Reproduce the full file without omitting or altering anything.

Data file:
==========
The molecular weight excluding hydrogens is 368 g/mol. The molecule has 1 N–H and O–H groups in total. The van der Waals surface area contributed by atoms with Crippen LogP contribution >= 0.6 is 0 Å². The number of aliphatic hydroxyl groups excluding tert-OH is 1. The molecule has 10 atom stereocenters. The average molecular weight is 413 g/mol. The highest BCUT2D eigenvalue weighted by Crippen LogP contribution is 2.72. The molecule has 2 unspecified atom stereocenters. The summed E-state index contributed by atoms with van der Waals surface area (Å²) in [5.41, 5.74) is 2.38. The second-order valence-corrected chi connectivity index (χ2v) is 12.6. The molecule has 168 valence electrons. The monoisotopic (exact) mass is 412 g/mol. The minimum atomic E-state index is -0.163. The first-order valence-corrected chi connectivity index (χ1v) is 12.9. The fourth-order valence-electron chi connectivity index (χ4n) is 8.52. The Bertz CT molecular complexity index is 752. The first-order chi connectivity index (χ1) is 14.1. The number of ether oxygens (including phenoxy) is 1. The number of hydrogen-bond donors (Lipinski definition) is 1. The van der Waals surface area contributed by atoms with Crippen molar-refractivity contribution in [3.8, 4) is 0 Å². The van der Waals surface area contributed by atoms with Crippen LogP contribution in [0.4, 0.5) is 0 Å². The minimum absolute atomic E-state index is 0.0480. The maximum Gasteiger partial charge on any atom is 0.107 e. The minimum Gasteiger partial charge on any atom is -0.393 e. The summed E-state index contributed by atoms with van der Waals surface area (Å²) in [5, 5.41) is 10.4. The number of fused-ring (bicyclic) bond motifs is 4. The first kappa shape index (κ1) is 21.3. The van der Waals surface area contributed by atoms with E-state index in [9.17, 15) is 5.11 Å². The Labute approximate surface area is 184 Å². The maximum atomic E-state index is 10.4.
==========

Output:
The molecular weight excluding hydrogens is 368 g/mol. The molecule has 1 N–H and O–H groups in total. The van der Waals surface area contributed by atoms with Crippen LogP contribution >= 0.6 is 0 Å². The number of aliphatic hydroxyl groups excluding tert-OH is 1. The molecule has 10 atom stereocenters. The average molecular weight is 413 g/mol. The highest BCUT2D eigenvalue weighted by Crippen LogP contribution is 2.72. The molecule has 2 unspecified atom stereocenters. The summed E-state index contributed by atoms with van der Waals surface area (Å²) in [5.41, 5.74) is 2.38. The second-order valence-corrected chi connectivity index (χ2v) is 12.6. The molecule has 168 valence electrons. The monoisotopic (exact) mass is 412 g/mol. The minimum atomic E-state index is -0.163. The first-order valence-corrected chi connectivity index (χ1v) is 12.9. The fourth-order valence-electron chi connectivity index (χ4n) is 8.52. The Bertz CT molecular complexity index is 752. The first-order chi connectivity index (χ1) is 14.1. The number of ether oxygens (including phenoxy) is 1. The number of hydrogen-bond donors (Lipinski definition) is 1. The van der Waals surface area contributed by atoms with Crippen molar-refractivity contribution in [3.8, 4) is 0 Å². The van der Waals surface area contributed by atoms with Crippen LogP contribution in [0.4, 0.5) is 0 Å². The minimum absolute atomic E-state index is 0.0480. The maximum Gasteiger partial charge on any atom is 0.107 e. The minimum Gasteiger partial charge on any atom is -0.393 e. The summed E-state index contributed by atoms with van der Waals surface area (Å²) in [5, 5.41) is 10.4. The number of fused-ring (bicyclic) bond motifs is 4. The first kappa shape index (κ1) is 21.3. The van der Waals surface area contributed by atoms with E-state index in [9.17, 15) is 5.11 Å². The Labute approximate surface area is 184 Å². The maximum atomic E-state index is 10.4.